Soon Yates started to concentrate on crime fiction, producing a flood of books: in 1953 he published Venus Unarmed, The Mermaid Murmurs Murder, The Lady is Chased, The Frame is Beautiful, Fraulein is Female, Wreath for Rebecca, The Black Widow, Weeps, and The Penhouse Passout. In 1958 he published a novel under his own name, The Cold, Dark Hours, and in 1966 he penned the first novels written as Caroline Farr. Under the name Carter Brown, Yates wrote about 150 crime stories between 1953-68, which sold in the tens, perhaps hundreds of millions of copies.”
See: Ready When You Are, C.B.! : The Autobiography of Alan Yates Alias Carter Brown
Other Thrills Inc writers worthy of mention include Gordon Clive Bleeck, who seemed to be quite a character himself,
and the inimitable Norma K. Hemming, for whom an award has been created by the Australian Science Fiction Society, and will be awarded for the first time at the Worldcon 68 (Melbourne) in 2010!
Thanks to the late Forry J. Ackerman & datajunkie, you can download Thrills Inc #17 to read the full text of Hemming’s Amazons of the Asteroids. And here is the amazing interior illustration by R. T. Cavanagh:
Most of the writing was done under pen-names, such as Paul Valdez, Ace Carter, Roger Garradine, and Bella Luigi, and has been described variously as “just bearable to quite unreadable“ (Blackford, et al). One of the original contributors to Thrills Inc summed up the situation for Australian SF pulps at that time: “At their worst publishers neither knew nor cared what science fiction was all about or what readers expected, and yet somehow expected the suffering public to support their miserable apologies for magazines.” (Graham Stone, as quoted in Blackford, et al, p. 65)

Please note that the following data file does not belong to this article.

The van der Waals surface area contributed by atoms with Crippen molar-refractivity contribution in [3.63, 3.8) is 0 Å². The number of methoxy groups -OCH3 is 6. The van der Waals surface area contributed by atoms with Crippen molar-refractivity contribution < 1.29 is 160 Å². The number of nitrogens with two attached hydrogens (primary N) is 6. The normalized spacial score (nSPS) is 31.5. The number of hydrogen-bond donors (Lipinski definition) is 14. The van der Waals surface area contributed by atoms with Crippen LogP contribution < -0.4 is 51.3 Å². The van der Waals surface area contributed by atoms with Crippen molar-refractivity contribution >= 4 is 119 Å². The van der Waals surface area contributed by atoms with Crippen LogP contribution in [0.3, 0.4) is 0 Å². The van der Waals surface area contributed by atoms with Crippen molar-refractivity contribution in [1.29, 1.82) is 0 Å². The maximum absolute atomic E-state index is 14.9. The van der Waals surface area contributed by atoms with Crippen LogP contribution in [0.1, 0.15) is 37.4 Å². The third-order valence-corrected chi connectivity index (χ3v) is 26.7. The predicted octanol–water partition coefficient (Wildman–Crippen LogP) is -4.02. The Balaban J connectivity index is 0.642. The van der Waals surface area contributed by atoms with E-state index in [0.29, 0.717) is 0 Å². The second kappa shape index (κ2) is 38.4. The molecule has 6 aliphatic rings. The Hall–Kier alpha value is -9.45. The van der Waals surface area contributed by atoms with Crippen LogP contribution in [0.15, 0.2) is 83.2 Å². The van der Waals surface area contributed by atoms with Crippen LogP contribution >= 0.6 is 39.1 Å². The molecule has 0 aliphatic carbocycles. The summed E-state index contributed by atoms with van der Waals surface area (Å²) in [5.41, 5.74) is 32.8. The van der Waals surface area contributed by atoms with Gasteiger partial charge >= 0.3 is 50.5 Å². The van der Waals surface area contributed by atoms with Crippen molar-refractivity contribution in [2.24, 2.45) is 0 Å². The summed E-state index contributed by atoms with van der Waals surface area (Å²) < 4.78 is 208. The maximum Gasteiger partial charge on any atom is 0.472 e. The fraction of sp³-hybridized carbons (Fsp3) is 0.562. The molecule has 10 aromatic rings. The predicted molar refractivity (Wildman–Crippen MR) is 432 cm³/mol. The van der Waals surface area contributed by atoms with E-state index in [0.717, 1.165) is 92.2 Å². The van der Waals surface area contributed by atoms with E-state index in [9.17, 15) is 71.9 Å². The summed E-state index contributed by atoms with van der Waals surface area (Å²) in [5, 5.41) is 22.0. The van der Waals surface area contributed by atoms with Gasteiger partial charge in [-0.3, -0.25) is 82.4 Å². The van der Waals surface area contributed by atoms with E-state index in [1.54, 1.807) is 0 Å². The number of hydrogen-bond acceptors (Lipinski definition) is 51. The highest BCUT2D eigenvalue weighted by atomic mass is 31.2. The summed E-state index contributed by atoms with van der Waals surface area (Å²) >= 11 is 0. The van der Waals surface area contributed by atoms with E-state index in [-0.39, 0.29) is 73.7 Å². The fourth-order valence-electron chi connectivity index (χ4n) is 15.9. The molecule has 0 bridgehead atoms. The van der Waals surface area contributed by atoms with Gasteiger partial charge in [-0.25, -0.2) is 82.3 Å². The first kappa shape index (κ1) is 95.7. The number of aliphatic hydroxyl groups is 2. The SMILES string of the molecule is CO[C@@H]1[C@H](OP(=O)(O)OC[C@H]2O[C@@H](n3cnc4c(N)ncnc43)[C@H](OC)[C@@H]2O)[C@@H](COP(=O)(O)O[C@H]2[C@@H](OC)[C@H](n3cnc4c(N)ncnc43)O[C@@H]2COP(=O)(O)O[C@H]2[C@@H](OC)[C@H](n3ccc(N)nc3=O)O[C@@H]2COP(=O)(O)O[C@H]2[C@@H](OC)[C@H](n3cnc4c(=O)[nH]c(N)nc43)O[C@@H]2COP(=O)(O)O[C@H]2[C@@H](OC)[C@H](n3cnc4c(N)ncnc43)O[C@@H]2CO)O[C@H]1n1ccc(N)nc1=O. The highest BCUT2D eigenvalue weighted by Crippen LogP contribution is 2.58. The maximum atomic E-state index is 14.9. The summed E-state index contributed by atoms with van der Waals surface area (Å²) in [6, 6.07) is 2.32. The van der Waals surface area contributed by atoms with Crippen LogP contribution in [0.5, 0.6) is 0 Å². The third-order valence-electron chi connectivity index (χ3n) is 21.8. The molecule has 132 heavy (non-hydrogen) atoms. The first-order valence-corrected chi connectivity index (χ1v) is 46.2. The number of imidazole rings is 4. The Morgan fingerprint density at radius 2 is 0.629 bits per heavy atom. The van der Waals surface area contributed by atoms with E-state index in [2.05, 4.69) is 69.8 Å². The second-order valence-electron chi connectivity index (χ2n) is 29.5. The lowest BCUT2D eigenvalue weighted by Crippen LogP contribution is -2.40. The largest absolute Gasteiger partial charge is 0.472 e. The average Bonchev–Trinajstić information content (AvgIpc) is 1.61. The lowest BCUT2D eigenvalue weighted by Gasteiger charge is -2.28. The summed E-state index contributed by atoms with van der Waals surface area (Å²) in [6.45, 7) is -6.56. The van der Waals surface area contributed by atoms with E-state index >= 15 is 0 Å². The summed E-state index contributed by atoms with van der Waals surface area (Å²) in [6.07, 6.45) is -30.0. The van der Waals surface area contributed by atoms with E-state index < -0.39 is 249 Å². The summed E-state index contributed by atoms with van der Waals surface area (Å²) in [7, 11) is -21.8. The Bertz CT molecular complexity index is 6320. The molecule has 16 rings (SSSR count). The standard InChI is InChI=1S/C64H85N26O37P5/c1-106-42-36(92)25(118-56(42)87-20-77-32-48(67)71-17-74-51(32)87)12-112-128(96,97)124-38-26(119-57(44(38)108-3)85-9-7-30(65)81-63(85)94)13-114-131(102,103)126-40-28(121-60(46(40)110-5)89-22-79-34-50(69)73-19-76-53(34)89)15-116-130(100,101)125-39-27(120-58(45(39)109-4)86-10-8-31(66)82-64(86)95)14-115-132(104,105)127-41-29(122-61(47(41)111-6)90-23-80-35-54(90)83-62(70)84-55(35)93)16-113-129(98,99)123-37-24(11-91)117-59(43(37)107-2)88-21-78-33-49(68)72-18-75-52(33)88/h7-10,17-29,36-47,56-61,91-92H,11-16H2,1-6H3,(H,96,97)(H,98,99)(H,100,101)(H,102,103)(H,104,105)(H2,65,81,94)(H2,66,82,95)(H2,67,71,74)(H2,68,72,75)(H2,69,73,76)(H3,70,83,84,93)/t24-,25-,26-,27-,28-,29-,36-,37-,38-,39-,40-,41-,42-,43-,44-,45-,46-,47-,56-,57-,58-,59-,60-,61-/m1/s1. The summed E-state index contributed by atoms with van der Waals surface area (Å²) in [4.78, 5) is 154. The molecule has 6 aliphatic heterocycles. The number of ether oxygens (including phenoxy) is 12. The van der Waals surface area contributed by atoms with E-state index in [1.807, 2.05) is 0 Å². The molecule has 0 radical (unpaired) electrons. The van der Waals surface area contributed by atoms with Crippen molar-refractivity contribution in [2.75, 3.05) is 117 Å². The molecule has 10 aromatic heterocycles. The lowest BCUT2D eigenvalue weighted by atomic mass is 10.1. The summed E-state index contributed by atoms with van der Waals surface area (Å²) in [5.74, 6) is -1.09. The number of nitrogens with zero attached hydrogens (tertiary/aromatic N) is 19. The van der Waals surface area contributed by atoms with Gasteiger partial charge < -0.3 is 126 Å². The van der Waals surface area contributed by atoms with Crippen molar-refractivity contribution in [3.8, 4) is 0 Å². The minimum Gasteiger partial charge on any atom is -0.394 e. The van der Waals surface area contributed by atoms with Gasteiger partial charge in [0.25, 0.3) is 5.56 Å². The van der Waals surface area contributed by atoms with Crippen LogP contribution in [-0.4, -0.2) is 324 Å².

Although the writing was considered second rate, some of the cover illustrations were eye-catching, which is the only reason for this blog entry, as you may have surmised. These covers included work by T. Brand (issues 1 - 12), Ray T. Cavanagh (issues 14 - 17), and two excellent covers by Stanley Pitt (issues 21 and 23).
And now we present the entire set of covers…enjoy!
Alan Yates, “Ready When You Are, C.B.!“ Melbourne: Macmillan, 1983.
Russell Blackford, Van Ikin, Sean McMullen, “Strange constellations: a history of Australian science fiction.“ Wesport: Greenwood Press, 1999
Wonder Down Under: Australian Sci-Fi 1948-52.
Galactic Central - Phil Stephensen-Payne